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Research data across the lifecycle

An overview of considerations, resources and tools for working with data in your research projects

Subject Guide Author

Stefan Kramer's picture
Stefan Kramer
Associate Director for Research Data Services

Appointments: schedule one

ORCID ID: 0000-0001-5795-7629

Welcome to this guide to help you with dealing with data - for your research!

Nowadays, many things are referred to as "data" - people may say that when they mean "statistics," or "some factual/numeric information," or even just "something in digital format" - so it will be helpful to draw some boundaries and clarify some definitions first.  

  • This subject guide is about data that can be the input to, or the output of, academic research - we'll call that "research data" for short.
     
  • On the input side, data can come from a variety of sources - of course other academic research, but also from agencies or companies that collect data for purposes not necessarily with academic research in mind.
     
  • The output of academic research also includes publications or other documents, such as journal articles, conference papers, books, dissertations, theses, reports, etc. (which, in most empirical sciences, are at least in part based on research data).  This subject guide is not about that kind of output - we have many other subject guides for that.  
 

The purpose of this guide, then, is:

  • primarily, to help you with making the data that you generate in the course of your research discoverable and resuable by others, publish or share it, protect it as may necessary or required, and preserve it for posterity;
     
  • secondarily, to help you with locating and utlizing data that you may need for your empirical research.  We already have a number of other guides for finding resources that include data suitable as research input, including on statistical information, on country rankings, on Geographic Information Systems & Cartography, and on polls and public opinion.  Also, on our list of databases, those that contain downloadable, numeric data that may lend itself to analyses are identified with the icon: downloadable numeric data icon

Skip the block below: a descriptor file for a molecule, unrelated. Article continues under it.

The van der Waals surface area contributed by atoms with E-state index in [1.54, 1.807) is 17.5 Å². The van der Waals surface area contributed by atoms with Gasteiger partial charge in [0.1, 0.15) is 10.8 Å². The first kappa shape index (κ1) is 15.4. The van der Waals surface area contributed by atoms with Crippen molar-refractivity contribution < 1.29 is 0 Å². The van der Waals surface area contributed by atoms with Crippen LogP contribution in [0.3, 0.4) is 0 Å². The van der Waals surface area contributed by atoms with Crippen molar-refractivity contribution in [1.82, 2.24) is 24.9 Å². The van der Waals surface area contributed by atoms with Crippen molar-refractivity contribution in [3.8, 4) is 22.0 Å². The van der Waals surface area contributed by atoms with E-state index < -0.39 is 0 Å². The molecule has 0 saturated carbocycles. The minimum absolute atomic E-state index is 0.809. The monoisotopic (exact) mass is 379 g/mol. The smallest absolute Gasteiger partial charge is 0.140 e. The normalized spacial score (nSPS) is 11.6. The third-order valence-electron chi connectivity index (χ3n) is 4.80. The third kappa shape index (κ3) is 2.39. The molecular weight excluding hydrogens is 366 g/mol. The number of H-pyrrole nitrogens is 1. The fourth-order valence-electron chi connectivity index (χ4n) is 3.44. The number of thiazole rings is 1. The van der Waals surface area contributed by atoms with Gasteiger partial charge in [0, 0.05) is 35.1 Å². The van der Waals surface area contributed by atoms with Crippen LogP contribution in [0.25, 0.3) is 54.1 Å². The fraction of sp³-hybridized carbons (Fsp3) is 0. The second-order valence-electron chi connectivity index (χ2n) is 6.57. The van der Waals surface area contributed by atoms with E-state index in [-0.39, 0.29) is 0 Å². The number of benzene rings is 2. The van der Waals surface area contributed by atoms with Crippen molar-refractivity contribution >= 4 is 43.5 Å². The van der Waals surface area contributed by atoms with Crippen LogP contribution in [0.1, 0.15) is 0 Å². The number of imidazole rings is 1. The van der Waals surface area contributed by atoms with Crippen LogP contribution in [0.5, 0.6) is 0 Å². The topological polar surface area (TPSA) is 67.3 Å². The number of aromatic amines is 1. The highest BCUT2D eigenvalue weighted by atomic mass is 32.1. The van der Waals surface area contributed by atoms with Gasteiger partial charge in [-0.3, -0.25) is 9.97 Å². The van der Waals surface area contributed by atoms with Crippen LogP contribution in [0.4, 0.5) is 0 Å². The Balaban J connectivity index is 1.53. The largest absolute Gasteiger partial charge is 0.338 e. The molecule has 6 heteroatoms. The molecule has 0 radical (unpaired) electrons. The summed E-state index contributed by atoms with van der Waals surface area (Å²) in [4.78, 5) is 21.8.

What do we mean by "research data"?

What we mean by "research data" warrants some deliberation, to delineate it from other types of information, as mentioned above.  As the Australian National Data Service puts it: "Providing an authoritative definition of research data is challenging, as any definition is likely to depend on the context in which the question is asked." That is true!  

  • In the USA, one "official" definition comes from Circular A-110 by the Office of Management and Budget (emphasis added): Research data is defined as the recorded factual material commonly accepted in the scientific community as necessary to validate research findings, but not any of the following: preliminary analyses, drafts of scientific papers, plans for future research, peer reviews, or communications with colleagues. 

  • Research data can take many formats – for example, sound recordings of interviews from a population sample can be research data; text documents containing poems can be research data for an analysis of word patterns; images of the universe can be research data for an analysis of the movements of celestial bodies; a spreadsheet or database containing the recorded results of a telephone survey can be research data.  Based on its author's background, an emphasis in this guide will be on quantitative data in the social and allied sciences.

So, what is not research data?  Well, we would typically not call a journal article that presents scientific findings, including results from data analyses, "research data."  Nor would we refer to a statistical table that summarizes and presents data analyses as "research data."  Usually, we think of research data as a bunch of information - numerical datasets, images, sounds, etc. - that is so large and/or complex that it requires computer-aided analysis to make sense of - as opposed to a poster, article, presentation, or podcast that is intended to be comprehended by viewing or hearing it.

And yet, the water gets muddy again ... a whole lot of journal articles, or a whole lot of (or large enough) statistical tables, can themselves become input for (meta-)analysis.  So the output of research, in different formats and at different levels of information aggregation, can become the input of other data analysis ... we can therefore think of a lifecycle of research data.